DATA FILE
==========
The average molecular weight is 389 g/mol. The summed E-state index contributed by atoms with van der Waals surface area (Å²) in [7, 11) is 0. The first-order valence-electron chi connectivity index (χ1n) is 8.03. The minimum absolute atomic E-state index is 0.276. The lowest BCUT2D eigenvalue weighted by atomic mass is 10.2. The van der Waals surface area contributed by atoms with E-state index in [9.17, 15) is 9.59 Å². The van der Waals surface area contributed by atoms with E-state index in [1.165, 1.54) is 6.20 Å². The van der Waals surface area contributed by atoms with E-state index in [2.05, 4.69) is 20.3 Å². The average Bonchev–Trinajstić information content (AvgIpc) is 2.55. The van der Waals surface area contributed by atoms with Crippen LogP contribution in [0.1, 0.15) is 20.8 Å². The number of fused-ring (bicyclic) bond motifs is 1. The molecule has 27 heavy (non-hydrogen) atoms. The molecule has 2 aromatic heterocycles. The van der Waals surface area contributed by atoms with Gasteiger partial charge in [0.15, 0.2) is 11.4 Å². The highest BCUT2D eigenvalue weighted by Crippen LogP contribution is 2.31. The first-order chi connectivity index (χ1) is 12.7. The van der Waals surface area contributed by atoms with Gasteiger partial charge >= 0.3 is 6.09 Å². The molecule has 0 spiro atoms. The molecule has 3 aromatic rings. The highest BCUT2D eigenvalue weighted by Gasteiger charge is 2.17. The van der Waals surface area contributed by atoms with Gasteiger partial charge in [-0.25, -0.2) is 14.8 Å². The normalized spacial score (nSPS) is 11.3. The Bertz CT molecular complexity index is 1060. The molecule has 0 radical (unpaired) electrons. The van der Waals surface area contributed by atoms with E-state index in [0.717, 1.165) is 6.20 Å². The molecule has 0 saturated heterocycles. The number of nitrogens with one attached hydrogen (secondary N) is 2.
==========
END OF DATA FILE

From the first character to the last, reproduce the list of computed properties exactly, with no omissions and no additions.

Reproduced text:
The average molecular weight is 389 g/mol. The summed E-state index contributed by atoms with van der Waals surface area (Å²) in [7, 11) is 0. The first-order valence-electron chi connectivity index (χ1n) is 8.03. The minimum absolute atomic E-state index is 0.276. The lowest BCUT2D eigenvalue weighted by atomic mass is 10.2. The van der Waals surface area contributed by atoms with E-state index in [9.17, 15) is 9.59 Å². The van der Waals surface area contributed by atoms with E-state index in [1.165, 1.54) is 6.20 Å². The van der Waals surface area contributed by atoms with E-state index in [2.05, 4.69) is 20.3 Å². The average Bonchev–Trinajstić information content (AvgIpc) is 2.55. The van der Waals surface area contributed by atoms with Crippen LogP contribution in [0.1, 0.15) is 20.8 Å². The number of fused-ring (bicyclic) bond motifs is 1. The molecule has 27 heavy (non-hydrogen) atoms. The molecule has 2 aromatic heterocycles. The van der Waals surface area contributed by atoms with Gasteiger partial charge in [0.15, 0.2) is 11.4 Å². The highest BCUT2D eigenvalue weighted by Crippen LogP contribution is 2.31. The first-order chi connectivity index (χ1) is 12.7. The van der Waals surface area contributed by atoms with Gasteiger partial charge >= 0.3 is 6.09 Å². The molecule has 0 spiro atoms. The molecule has 3 aromatic rings. The highest BCUT2D eigenvalue weighted by Gasteiger charge is 2.17. The van der Waals surface area contributed by atoms with Gasteiger partial charge in [-0.25, -0.2) is 14.8 Å². The normalized spacial score (nSPS) is 11.3. The Bertz CT molecular complexity index is 1060. The molecule has 0 radical (unpaired) electrons. The van der Waals surface area contributed by atoms with E-state index in [0.717, 1.165) is 6.20 Å². The molecule has 0 saturated heterocycles. The number of nitrogens with one attached hydrogen (secondary N) is 2.